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The National Institute of Standards and Technology Genome Editing Consortium addresses the measurements and standards needed to increase confidence and lower the risk of utilizing genome editing technologies in research and commercial products. This consortium is currently active. Please see below for more detailed information on current activities.


  • Access to a neutral forum for addressing pre-competitive needs
  • Participation in the development of experimental benchmarks, guidelines, and terminology
  • Access to tools developed by the consortium ahead of public release
  • Institutional representation on consortium steering committee


  • Annual fee of $20,000 or in-kind support of equivalent value
  • Participants will sign a Cooperative Research and Development Agreement
  • Complete Letter of Interest Form

   Notice of NIST’s Genome Editing Consortium Establishment
   Notice of NIST’s Genome Editing Consortium Extension



Genome editing technologies

Targeted genome editing, a method used to alter the DNA of living cells at desired locations, is poised to revolutionize science and medicine. To fight diseases, novel genome edited therapeutics, including those for use in regenerative medicine and infectious diseases, are being developed. Many commercial applications including agriculture and chemical production, are also leveraging this technology. Whether genome editing will be used in healthcare, agriculture, or basic research, robust quantitative measurements are needed to enable high confidence characterization of DNA alterations. NIST has brought together experts across the genome editing field including stakeholders in industry, academia, and government to assess their measurement needs. These discussions have identified common pre-competitive measurements and standards needed to establish greater confidence in the characterization of genome editing outputs. The NIST-led Genome Editing Consortium has been established to address these needs.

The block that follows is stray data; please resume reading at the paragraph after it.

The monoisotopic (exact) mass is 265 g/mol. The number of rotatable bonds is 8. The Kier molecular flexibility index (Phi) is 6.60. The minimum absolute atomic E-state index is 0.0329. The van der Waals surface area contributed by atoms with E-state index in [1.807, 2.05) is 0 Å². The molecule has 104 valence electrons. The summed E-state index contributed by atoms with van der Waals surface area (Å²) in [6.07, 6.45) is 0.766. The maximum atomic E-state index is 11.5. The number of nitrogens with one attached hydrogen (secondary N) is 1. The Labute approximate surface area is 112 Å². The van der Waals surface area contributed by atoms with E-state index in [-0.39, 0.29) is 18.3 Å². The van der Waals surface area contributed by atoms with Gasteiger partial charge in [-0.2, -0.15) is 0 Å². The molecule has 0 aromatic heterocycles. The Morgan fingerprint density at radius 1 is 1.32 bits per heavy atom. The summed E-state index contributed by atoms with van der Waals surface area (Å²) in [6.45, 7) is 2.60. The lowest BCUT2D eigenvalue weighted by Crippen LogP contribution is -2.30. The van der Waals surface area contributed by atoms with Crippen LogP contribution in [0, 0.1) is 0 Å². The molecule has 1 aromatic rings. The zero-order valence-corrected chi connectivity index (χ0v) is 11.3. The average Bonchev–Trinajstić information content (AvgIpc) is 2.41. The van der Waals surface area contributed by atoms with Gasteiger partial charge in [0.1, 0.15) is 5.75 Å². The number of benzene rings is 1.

• Evaluate genome editing assay pipelines
  • Develop benchmark materials
  • Generate benchmark data
  • Develop suggested minimal information reporting for public studies
  • Generate a common lexicon for genome editing studies


Three working groups with the following responsibilities:

Working Group 1: Specificity Measurements

  • Design, generate, and evaluate cell and DNA based control materials and test via interlab analysis. Control materials will be used as benchmarks for assessing next-generation sequencing (NGS) pipelines and other platforms intended to identify induced genome editing events.
  • Design and conduct controlled evaluations of existing assays for quantifying on- and off-target genome editing, with a robust and optimal experimental design aimed at assessing the sources of variability, repeatability, and reproducibility within an assay.

Subgroups - NEW!

  1. Qualification of Off-Target Assays: Identify sources of variability and develop consensus approaches to qualifying off-target assays (including potential interlaboratory studies or control materials)
  2. Quality of Genome Editing Components: Identify concepts/information, approaches/assays, and potential controls for assessing quality of genome editing components

Working Group 2: Data and Metadata

  1. Identify community norms for data formats and tools for benchmarking data analysis including in silico and experimental data sets.
  2. Determine the type of metadata that would be needed to be shared, housed, and interrogated from genome editing experiments.

Working Group 3: Lexicon

  1. Identify terms and related definitions to form a common genome editing community lexicon.



Gene editing working group


  • Shared genome editing physical benchmark materials for assay validation
  • Community norms for minimum data reporting and tools for supporting data analysis
  • Improved understanding of and confidence in detecting and quantifying on- and off-target genome editing
  • Harmonized genome editing lexicon


  • Convenes industry, academia, and government to identify and address measurement and standards needs across the genome editing field
  • Enables members to work with NIST to develop measurement solutions and standards
  • Leverages NIST expertise in measurement science, standards development, reference materials, technology development, and basic research
  • Collaborates with related programs at other federal agencies


  • Cross-disciplinary expertise in engineering, and the physical, information, chemical, and biological sciences
  • As a non-regulatory agency of the U.S. Department of Commerce, NIST does not impose standards; standards are accepted by consensus
  • Neutral convener for industry consortia, standards development organizations, federal labs, universities, public workshops, and interlaboratory comparability testing
Created June 30, 2017, Updated May 10, 2024